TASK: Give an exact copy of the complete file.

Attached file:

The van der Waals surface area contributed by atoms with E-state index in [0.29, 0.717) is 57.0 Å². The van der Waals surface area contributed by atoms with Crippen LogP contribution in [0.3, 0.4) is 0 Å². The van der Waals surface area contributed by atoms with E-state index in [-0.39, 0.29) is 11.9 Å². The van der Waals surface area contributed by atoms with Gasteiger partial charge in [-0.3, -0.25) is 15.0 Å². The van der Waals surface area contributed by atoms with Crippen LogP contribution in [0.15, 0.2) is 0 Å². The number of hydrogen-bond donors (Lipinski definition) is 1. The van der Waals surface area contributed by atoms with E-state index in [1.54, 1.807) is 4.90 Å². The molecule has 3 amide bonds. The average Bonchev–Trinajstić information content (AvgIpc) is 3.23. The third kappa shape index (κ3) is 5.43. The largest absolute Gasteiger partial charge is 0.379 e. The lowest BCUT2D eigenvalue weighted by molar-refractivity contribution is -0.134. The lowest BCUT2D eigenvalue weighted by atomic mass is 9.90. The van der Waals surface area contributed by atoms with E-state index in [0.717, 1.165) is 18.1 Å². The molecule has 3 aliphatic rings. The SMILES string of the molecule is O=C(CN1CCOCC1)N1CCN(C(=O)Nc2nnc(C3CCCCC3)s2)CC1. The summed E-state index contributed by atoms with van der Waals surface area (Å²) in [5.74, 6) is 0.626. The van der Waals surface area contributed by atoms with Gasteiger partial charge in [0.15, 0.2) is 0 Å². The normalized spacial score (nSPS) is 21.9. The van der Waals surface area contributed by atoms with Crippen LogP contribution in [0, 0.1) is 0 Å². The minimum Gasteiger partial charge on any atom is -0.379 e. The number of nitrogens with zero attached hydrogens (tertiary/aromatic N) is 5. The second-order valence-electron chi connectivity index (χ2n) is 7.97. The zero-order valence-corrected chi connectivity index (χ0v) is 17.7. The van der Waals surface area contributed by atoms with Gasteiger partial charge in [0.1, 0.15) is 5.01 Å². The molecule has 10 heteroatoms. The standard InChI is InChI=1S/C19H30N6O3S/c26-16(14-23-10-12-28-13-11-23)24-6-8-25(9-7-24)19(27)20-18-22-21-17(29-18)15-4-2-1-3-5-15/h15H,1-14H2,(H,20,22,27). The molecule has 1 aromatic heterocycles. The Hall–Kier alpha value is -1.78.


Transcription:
The van der Waals surface area contributed by atoms with E-state index in [0.29, 0.717) is 57.0 Å². The van der Waals surface area contributed by atoms with Crippen LogP contribution in [0.3, 0.4) is 0 Å². The van der Waals surface area contributed by atoms with E-state index in [-0.39, 0.29) is 11.9 Å². The van der Waals surface area contributed by atoms with Gasteiger partial charge in [-0.3, -0.25) is 15.0 Å². The van der Waals surface area contributed by atoms with Crippen LogP contribution in [0.15, 0.2) is 0 Å². The number of hydrogen-bond donors (Lipinski definition) is 1. The van der Waals surface area contributed by atoms with E-state index in [1.54, 1.807) is 4.90 Å². The molecule has 3 amide bonds. The average Bonchev–Trinajstić information content (AvgIpc) is 3.23. The third kappa shape index (κ3) is 5.43. The largest absolute Gasteiger partial charge is 0.379 e. The lowest BCUT2D eigenvalue weighted by molar-refractivity contribution is -0.134. The lowest BCUT2D eigenvalue weighted by atomic mass is 9.90. The van der Waals surface area contributed by atoms with E-state index in [0.717, 1.165) is 18.1 Å². The molecule has 3 aliphatic rings. The SMILES string of the molecule is O=C(CN1CCOCC1)N1CCN(C(=O)Nc2nnc(C3CCCCC3)s2)CC1. The summed E-state index contributed by atoms with van der Waals surface area (Å²) in [5.74, 6) is 0.626. The van der Waals surface area contributed by atoms with Gasteiger partial charge in [0.15, 0.2) is 0 Å². The normalized spacial score (nSPS) is 21.9. The van der Waals surface area contributed by atoms with Crippen LogP contribution in [0, 0.1) is 0 Å². The minimum Gasteiger partial charge on any atom is -0.379 e. The number of nitrogens with zero attached hydrogens (tertiary/aromatic N) is 5. The second-order valence-electron chi connectivity index (χ2n) is 7.97. The zero-order valence-corrected chi connectivity index (χ0v) is 17.7. The van der Waals surface area contributed by atoms with Gasteiger partial charge in [0.1, 0.15) is 5.01 Å². The molecule has 10 heteroatoms. The standard InChI is InChI=1S/C19H30N6O3S/c26-16(14-23-10-12-28-13-11-23)24-6-8-25(9-7-24)19(27)20-18-22-21-17(29-18)15-4-2-1-3-5-15/h15H,1-14H2,(H,20,22,27). The molecule has 1 aromatic heterocycles. The Hall–Kier alpha value is -1.78.